As the UN General Assembly readied to vote on a resolution condemning the United States for recognizing Jerusalem as Israel’s capital (it passed, 128 to 9), Trump’s Ambassador to the UN, Nikki Haley, is reported by the Times to have written to the members of the General Assembly as follows: “As you consider your vote, I want you to know that the president and U.S. take this vote personally.”
Nothing new, in one sense. Of course Donald Trump takes everything personally: a branded steak and a bottle of water, an Arnold Schwarzenegger rating, the height of a rival and the size of his rivals’ genitals, the weight of a beauty contestant, a football player’s posture, ad infinitum. But now, fancying that he has ascended to a truly royal realm, the Brander-in-Chief has gone yet one further: He is treating foreign policy as a personal plaything. It is back to the Shakespearean days when the king of France was known as “our cousin France.” Then it was understood that nations were the personal properties of their rulers. In and of themselves, they constituted the public domain. They were the sole active agents of history, and everyone else was a subject—subject, ultimately, to their will. To insult a nation was to insult the monarch, and vice versa.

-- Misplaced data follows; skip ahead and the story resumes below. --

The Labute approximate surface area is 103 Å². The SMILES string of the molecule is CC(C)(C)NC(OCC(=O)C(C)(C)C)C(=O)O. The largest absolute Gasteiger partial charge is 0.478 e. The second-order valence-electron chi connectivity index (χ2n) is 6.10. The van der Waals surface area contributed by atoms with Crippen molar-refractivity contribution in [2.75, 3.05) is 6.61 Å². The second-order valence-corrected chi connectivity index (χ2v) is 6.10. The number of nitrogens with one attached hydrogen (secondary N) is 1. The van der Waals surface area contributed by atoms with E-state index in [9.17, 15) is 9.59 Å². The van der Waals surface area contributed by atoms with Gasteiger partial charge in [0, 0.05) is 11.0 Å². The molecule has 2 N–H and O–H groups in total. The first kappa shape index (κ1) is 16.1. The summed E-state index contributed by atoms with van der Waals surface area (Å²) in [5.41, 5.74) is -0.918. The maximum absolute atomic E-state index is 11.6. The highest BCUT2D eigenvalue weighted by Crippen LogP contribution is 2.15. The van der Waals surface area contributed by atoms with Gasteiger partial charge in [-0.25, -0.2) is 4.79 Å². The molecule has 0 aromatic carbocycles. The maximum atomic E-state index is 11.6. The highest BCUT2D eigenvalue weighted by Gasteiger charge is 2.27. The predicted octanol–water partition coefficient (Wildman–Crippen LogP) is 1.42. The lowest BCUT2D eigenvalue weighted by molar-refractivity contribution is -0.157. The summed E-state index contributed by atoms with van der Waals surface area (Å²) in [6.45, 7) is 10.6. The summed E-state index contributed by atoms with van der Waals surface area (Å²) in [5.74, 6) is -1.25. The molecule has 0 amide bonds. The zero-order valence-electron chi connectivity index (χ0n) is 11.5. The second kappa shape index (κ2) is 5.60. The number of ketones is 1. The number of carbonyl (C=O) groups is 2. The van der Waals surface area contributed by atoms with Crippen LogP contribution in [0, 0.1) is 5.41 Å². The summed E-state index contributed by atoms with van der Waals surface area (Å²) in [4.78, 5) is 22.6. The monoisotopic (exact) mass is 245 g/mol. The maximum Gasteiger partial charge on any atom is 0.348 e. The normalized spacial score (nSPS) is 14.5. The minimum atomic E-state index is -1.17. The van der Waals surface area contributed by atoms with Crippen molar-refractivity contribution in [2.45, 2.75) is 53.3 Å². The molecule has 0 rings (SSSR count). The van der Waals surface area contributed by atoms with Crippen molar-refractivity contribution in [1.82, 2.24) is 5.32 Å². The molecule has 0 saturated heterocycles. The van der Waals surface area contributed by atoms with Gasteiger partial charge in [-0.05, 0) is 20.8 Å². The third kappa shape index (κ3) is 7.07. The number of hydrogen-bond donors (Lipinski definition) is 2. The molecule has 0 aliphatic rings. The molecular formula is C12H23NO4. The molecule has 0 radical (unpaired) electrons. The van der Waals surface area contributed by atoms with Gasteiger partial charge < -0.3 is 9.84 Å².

In 2005, when Recep Tayyip Erdogan was not yet President of Turkey but only Prime Minister, the Turkish state made it a crime (Turkish Penal Code Article 301) to “insult Turkishness.” Under this law, the novelist Orhan Pamuk, among many others, was prosecuted. Trump’s desired world is one in which disagreeing with American foreign policy is insulting Americanness—which is insulting Trump—which is lèse-majesté. His majesty will not be trifled with. Who do the petty rulers of these little piss-ass countries think they are? Do they brand hotels? Are their names stamped onto the sides of beef? Donald Trump ran to become CEO of America. He now holds himself to be, in his sole person, the American brand. He is the august Hirer and Firer. He is, as Garry Wills wonderfully put it, Big Rocket Man. He was elected to reign. Since January 20, 2017, there are no longer civil servants; they are "his" servants, to carry out his whims and tweet his praises. In command performances, Cabinet members assemble in the throne room to pay homage. Welcome to the wide and wonderful world of His Excellency Donald Trump, Making America Royal Again.